I love the ocean, and I thought the ocean loved me. I was wrong.
My father was a lifeguard, before I was born, so maybe my love of the ocean is in my blood. As children we grew up in Brooklyn and would go to Riis Park for our day at the beach. One very distinct memory is of my father as he stood waist deep in the ocean with my brother and sister at his side; the waves periodically lifted and dropped them in the water. Waist deep for my father meant it was well over my head so I remained a safe distance (or so I thought) behind them. Suddenly, a wave appeared and before I could turn and rush to the shoreline the ocean attacked. I found myself in a world of foam, pockets of air allowed me to breathe as I was tossed like a wet sock in a dryer. Head over heels I tumbled, my legs and arms scrapped by the crushed sea shells that covered the shoreline. After what felt like an eternity I found myself on the wet sand as the wave retreated out to sea; I'm pretty sure it laughed and gave me the finger as it left.
Without hesitation I ran back to the safety of our blankets and our cooler filled with drinks and the soon-to-be sand sprinkled tuna sandwiches that my mother packed for us.
"Run back to your mother, wimp" the ocean said, "but one day I will get you."
Jump ahead a few decades and I'm back at the beach, but now with my own kids in tow. It's a nice, quiet place on the Jersey Shore, Bradley Beach. Before we unload the car I told them how to act if they ever get caught in a riptide.
"Don't try to struggle against it," I explained. "Just swim parallel to the shoreline until you are free of it."
If only I had listened to that wise old man.
The following week I was in L.B.I. (Long Beach Island for those of you not from Jersey) with the woman I dated at the time to visit some friends. The two of us spent the better part of the day in the water; the ocean was rough and tossed us around with ease; I loved it. After a few hours she decided to go back to our spot on the beach. I told her I'd be out in a minute; I wanted to catch one more wave. Just as she reached the shoreline everything changed.
The sea went calm, the large waves disappeared, and the color of the ocean changed to a light green. As my girlfriend stepped out of the surf the ocean took hold of me. There was a kid on a raft just to my left, outside of the riptide I now found myself. Not sure if he could have helped or not, that question went unanswered as he drifted away to safety.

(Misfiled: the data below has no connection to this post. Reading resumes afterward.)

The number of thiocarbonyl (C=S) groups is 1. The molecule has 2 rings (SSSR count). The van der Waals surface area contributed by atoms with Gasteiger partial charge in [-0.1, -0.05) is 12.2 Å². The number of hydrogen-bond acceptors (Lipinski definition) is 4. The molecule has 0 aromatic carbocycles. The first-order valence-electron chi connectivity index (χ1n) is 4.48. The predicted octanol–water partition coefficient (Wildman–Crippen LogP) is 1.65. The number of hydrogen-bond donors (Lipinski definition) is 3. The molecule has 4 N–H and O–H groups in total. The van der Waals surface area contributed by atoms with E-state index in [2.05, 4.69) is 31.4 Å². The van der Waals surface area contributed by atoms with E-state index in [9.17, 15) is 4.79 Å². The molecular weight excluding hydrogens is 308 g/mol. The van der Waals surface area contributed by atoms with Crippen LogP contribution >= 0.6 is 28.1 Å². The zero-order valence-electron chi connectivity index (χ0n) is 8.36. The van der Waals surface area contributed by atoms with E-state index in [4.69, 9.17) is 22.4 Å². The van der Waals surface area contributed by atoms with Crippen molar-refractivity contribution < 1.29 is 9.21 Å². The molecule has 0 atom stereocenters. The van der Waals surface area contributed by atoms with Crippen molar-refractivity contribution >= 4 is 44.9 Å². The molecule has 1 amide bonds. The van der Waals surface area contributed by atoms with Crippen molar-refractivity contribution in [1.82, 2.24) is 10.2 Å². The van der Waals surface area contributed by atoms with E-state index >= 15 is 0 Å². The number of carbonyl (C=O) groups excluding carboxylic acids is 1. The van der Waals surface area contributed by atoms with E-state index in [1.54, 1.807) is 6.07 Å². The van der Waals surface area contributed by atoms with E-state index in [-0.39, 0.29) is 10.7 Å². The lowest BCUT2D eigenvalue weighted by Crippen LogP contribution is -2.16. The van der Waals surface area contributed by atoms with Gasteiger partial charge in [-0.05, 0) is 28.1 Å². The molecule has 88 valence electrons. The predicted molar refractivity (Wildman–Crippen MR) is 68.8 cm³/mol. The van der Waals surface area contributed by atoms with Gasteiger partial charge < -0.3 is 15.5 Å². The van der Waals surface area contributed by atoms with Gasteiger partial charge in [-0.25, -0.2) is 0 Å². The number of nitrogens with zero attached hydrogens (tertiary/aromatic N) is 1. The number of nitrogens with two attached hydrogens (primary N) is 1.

Finding myself in this position I did exactly what I told my kids not to do -- I swam for my life toward the beach. After a minute or so I accomplished nothing more than to increase my panic and decrease my strength. This was it; I knew I was going to die. Usually when people say that they are being overly dramatic, like when they don't get that last slice of pizza at dinner, but in this case it was a real thought that ran frantic circles around my brain.
A young girl screamed for help -- then realized I was that young girl. My throat grew raw. I looked toward the lifeguards, but the stand was empty.
Just then the ocean whispered, "Welcome back" as I was unceremoniously dragged out to sea.
Maybe I'd just slip under the water and get it over with, I thought (no, not really, I swam like a lunatic and screamed for my life). It was then that I saw a lifeguard on a surfboard to my right.
"Ok, climb on up," he calmly said as he paddled alongside me.
"No, I'm ok, I'll just hang on," I spoke nonchalantly as if I didn't have a care in the world. At the same time my heart pounded so hard it wanted to leave my chest and jump on the board without me. Then I noticed that everyone (and I mean everyone) on the beach were on their feet staring at me.
"Sorry," he repeated, "You have to climb up on the board."
My climb up on the front end of the surfboard was like the end of Free Willy when the whale majestically jumped over the jetty to his freedom. Well, it would have been like the movie if Willy flopped out of the water and landed on the jetty like a bag of wet cement dropped from a helicopter.
Safely positioned on the front of the surfboard I was gently paddled back to shore while my pride stayed out in the ocean where it quietly slipped beneath the waves and died.
Once back on the beach my girlfriend made sure I was okay. After that her friends, then strangers, all asked if I was okay. When I assured them that I was fine, that same girlfriend and friends made fun of me for the rest of the day, through dinner, and into the night.
The ocean failed to get me a second time, but I still love the ocean and go there as much as I can. Just that now I keep a keen eye out for those odd wave patterns or the strange discoloration of the water. I also keep an ear out for the voice that whispers just above the mist, "Welcome back -- again."